Five Tips to Improve Your Coaching Conversations
As a leader, you're responsible for coaching and growing your team, helping them be successful. To do this, you need to set the tone and example of the behaviors you want the team to have.
No matter how good of a team you have or how good of a leader you are, you will have to have a conversation about performance. Whether it's delivery, professional skills, or technology skills, you will have a moment where you need someone to change their behaviors.
Having these types of conversations can be scary, no matter how much experience in leadership you might have. However, when done correctly, these moments can greatly impact the other person, helping them grow tremendously.
On the other hand, poor coaching will do the absolute opposite. The other person can become confused or angry. They could even shut down and disengage altogether, making coaching them that much harder.
So what does good coaching look like? I can't guarantee that these steps will solve all your woes; however, I do guarantee that following these tips will increase the odds of the other person listening and at least consider your feedback. Remember, you want to do this coaching because some behavior has caught your attention, and you want to correct it. If the other person doesn't listen or want to engage, then you literally can't make this happen.
Step 1: Be Timely
The sooner you can have this conversation, the more effective it will be. Remember, the point of feedback is to let the other person know how they're doing and correct if needed. They can't do this if the behavior happened three weeks ago because there's no correlation at that point.
Imagine if you had a test suite that only told you about failing tests a week after the build started. There's no way you could make the right decisions, so why would we think that's the case for behavior?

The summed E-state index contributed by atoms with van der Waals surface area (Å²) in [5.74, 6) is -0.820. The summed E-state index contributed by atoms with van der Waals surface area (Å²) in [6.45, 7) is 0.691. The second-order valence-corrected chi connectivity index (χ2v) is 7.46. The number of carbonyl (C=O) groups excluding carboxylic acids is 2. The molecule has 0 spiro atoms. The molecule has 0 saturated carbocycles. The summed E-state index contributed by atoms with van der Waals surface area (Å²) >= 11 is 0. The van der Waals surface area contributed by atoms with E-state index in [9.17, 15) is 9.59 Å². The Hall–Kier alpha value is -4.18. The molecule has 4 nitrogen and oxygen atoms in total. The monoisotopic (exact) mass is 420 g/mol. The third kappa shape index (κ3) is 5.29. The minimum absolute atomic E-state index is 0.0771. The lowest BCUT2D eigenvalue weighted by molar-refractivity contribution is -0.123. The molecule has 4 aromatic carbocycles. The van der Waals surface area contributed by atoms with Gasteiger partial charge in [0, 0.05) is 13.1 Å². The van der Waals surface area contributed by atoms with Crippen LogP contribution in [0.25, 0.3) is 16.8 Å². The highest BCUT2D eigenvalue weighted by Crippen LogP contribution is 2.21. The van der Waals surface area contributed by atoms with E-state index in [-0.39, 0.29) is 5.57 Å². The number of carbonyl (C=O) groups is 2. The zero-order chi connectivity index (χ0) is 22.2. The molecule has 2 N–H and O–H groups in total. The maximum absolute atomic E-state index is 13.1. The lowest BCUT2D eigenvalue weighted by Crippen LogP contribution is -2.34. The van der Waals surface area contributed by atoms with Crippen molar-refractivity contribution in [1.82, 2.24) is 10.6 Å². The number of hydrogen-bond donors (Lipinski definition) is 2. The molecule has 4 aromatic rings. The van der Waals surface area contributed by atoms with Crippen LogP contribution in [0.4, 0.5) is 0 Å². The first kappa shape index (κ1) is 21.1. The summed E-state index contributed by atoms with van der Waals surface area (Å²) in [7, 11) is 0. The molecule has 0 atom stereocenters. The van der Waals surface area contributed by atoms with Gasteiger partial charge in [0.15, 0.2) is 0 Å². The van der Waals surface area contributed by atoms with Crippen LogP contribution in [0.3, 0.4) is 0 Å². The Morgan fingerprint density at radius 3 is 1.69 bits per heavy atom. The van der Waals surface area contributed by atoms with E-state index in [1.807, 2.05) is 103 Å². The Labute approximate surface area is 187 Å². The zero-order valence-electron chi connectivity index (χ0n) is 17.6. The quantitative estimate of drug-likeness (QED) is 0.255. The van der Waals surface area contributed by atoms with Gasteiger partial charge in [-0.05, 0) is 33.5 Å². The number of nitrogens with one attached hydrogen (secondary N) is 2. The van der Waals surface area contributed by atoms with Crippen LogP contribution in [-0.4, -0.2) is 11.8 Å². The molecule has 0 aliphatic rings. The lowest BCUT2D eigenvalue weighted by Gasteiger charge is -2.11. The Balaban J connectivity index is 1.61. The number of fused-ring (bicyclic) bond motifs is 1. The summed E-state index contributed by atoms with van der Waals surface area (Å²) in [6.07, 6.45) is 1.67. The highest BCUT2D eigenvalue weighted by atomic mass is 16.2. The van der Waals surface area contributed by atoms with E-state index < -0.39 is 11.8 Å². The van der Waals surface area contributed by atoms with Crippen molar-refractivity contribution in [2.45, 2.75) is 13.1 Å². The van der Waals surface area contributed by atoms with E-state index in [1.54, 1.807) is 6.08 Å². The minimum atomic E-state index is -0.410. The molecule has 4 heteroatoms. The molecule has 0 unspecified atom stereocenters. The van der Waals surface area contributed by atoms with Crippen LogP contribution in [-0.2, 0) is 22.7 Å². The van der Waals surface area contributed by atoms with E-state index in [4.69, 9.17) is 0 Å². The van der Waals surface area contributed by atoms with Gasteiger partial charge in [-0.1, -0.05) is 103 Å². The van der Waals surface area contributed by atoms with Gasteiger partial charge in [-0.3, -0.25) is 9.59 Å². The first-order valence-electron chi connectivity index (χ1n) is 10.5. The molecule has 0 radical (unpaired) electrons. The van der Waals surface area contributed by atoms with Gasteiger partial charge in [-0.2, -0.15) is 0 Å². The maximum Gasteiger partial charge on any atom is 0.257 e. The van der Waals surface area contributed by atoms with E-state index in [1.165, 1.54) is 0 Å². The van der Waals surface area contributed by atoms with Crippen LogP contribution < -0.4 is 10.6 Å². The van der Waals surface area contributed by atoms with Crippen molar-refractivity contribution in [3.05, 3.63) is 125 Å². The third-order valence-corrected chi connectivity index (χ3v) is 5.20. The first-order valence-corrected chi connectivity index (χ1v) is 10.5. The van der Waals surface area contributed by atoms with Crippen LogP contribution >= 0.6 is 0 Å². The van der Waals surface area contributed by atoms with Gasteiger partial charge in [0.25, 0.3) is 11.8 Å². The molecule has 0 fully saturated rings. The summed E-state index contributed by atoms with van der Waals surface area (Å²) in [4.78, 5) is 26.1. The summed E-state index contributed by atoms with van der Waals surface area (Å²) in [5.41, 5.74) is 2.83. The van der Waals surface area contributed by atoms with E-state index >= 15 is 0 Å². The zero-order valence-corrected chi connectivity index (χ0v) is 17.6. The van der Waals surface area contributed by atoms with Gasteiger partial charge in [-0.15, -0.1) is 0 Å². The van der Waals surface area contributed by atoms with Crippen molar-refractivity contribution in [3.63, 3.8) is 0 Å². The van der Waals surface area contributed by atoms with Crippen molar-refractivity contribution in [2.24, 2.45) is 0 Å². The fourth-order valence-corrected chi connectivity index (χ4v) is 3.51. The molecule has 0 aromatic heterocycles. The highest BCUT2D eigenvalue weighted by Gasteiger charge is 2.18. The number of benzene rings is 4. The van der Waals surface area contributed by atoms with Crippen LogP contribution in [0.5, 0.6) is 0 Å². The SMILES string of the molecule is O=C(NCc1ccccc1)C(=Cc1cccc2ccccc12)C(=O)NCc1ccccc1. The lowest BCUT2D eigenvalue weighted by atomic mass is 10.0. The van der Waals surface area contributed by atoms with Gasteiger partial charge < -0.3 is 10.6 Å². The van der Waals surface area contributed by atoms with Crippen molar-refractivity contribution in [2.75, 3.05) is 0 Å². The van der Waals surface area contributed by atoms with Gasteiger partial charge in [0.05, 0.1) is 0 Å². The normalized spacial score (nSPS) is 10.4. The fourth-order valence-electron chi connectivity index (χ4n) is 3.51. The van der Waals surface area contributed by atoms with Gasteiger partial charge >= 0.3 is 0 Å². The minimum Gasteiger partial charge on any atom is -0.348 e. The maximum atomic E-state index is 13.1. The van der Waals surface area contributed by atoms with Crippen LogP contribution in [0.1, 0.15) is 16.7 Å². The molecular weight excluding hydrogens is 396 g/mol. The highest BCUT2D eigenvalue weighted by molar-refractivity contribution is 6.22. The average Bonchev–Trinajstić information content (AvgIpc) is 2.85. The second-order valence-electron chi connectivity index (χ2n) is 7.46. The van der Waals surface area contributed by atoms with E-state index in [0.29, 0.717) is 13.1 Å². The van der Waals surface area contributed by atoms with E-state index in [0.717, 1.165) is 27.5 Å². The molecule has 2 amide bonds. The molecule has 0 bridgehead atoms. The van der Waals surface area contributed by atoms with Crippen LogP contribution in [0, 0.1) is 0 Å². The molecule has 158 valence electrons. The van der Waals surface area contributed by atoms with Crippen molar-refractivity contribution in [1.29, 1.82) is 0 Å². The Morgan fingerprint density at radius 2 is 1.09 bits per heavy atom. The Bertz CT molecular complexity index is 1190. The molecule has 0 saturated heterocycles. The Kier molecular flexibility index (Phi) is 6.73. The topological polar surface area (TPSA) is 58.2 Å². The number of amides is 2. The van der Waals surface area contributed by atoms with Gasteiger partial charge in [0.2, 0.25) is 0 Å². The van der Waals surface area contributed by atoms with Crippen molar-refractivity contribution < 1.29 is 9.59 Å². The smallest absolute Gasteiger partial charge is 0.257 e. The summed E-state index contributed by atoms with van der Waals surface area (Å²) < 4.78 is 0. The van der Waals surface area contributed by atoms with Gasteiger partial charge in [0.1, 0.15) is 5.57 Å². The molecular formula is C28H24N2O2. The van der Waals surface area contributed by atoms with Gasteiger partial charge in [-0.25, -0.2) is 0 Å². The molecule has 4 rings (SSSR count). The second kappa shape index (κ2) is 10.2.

If I've noticed a pattern and feel that it's time to coach, I will get that feedback to them that week, if not the next day.
Step 2: Be Specific
When giving this feedback, the behavior may be obvious to you but not even a thought for the other person. Because we can't control what the other person is thinking, we need to set the context for the feedback so they know what you're talking about.
Let's take my son, for example. He's particular about his food, so when he says that "dinner was awesome," that makes me feel great as I'm happy he enjoyed dinner. But I have no clue what he actually liked or why he thought that. Was it the food? The way it was served? The fact that we had a picnic? No idea, so I'd respond with, "What made it stand out to you?". When he mentions that he liked the pizza, I go "Ah! He enjoyed the food, nice!"
Providing this specific context is crucial for the other person because it lets them kow what caught your attention and drastically reduces the confusion in the conversation. For those who like more concrete details, sharing links to chats, emails, or other artifacts with the behavior can be helpful because you can use it as the foundation for the conversation.
Step 3: Explain Why
There's a reason that you're having this conversation. There's something that's important to you, and, in your opinion, it wasn't important to the other person. We've got to explain why it's important and why you're commenting on it.
I never want to remove someone's autonomy as I like to set the direction and let the team blaze a path, with me guiding to make sure we don't get lost in the wilderness. However, for someone to have autonomy, they need to understand the goals and the reasoning behind it.
If they don't have this knowledge, then it's that much harder for them to make the right decisions. Ensuring they know the why is a leader's responsibility.
Step 4: Seek To Understand
You're working with a team of professionals. A professional makes the right decisions based on their knowledge and experience. If the person is making mistakes, we need to understand why they made the choice that they did.
For example, let's say I'm coaching someone who's consistently missing meetings. I'm frustrated that they're unresponsive and that they don't care. The issue here is that it's okay for me to feel frustrated, but I can't make the judgment that they don't care. I don't know that, and it causes more problems than it solves. I won't vent my feelings to the other person because even though it'd make me feel better, it doesn't help the situation.